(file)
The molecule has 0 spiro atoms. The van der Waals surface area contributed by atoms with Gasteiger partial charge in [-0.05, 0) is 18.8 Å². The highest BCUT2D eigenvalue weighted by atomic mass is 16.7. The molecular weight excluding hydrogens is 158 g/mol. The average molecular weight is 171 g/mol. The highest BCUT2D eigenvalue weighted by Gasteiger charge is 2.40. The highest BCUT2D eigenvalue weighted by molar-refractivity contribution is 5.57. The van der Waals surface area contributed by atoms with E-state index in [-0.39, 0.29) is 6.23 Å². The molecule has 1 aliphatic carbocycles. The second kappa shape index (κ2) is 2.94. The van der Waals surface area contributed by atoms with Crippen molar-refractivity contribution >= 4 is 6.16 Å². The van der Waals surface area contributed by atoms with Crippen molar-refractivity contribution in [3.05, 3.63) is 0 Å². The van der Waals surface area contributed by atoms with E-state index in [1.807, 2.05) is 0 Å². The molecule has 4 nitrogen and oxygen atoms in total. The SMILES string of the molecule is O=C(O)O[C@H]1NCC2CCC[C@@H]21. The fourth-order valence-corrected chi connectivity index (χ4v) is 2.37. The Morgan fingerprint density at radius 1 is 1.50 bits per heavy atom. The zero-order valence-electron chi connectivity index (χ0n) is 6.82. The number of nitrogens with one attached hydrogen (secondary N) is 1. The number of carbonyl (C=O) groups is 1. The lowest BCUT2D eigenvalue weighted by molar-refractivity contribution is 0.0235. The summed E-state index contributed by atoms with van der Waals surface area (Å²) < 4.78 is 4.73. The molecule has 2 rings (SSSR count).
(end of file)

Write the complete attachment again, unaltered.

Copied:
The molecule has 0 spiro atoms. The van der Waals surface area contributed by atoms with Gasteiger partial charge in [-0.05, 0) is 18.8 Å². The highest BCUT2D eigenvalue weighted by atomic mass is 16.7. The molecular weight excluding hydrogens is 158 g/mol. The average molecular weight is 171 g/mol. The highest BCUT2D eigenvalue weighted by Gasteiger charge is 2.40. The highest BCUT2D eigenvalue weighted by molar-refractivity contribution is 5.57. The van der Waals surface area contributed by atoms with E-state index in [-0.39, 0.29) is 6.23 Å². The molecule has 1 aliphatic carbocycles. The second kappa shape index (κ2) is 2.94. The van der Waals surface area contributed by atoms with Crippen molar-refractivity contribution >= 4 is 6.16 Å². The van der Waals surface area contributed by atoms with Crippen molar-refractivity contribution in [3.05, 3.63) is 0 Å². The van der Waals surface area contributed by atoms with E-state index in [1.807, 2.05) is 0 Å². The molecule has 4 nitrogen and oxygen atoms in total. The SMILES string of the molecule is O=C(O)O[C@H]1NCC2CCC[C@@H]21. The fourth-order valence-corrected chi connectivity index (χ4v) is 2.37. The Morgan fingerprint density at radius 1 is 1.50 bits per heavy atom. The zero-order valence-electron chi connectivity index (χ0n) is 6.82. The number of nitrogens with one attached hydrogen (secondary N) is 1. The number of carbonyl (C=O) groups is 1. The lowest BCUT2D eigenvalue weighted by molar-refractivity contribution is 0.0235. The summed E-state index contributed by atoms with van der Waals surface area (Å²) < 4.78 is 4.73. The molecule has 2 rings (SSSR count).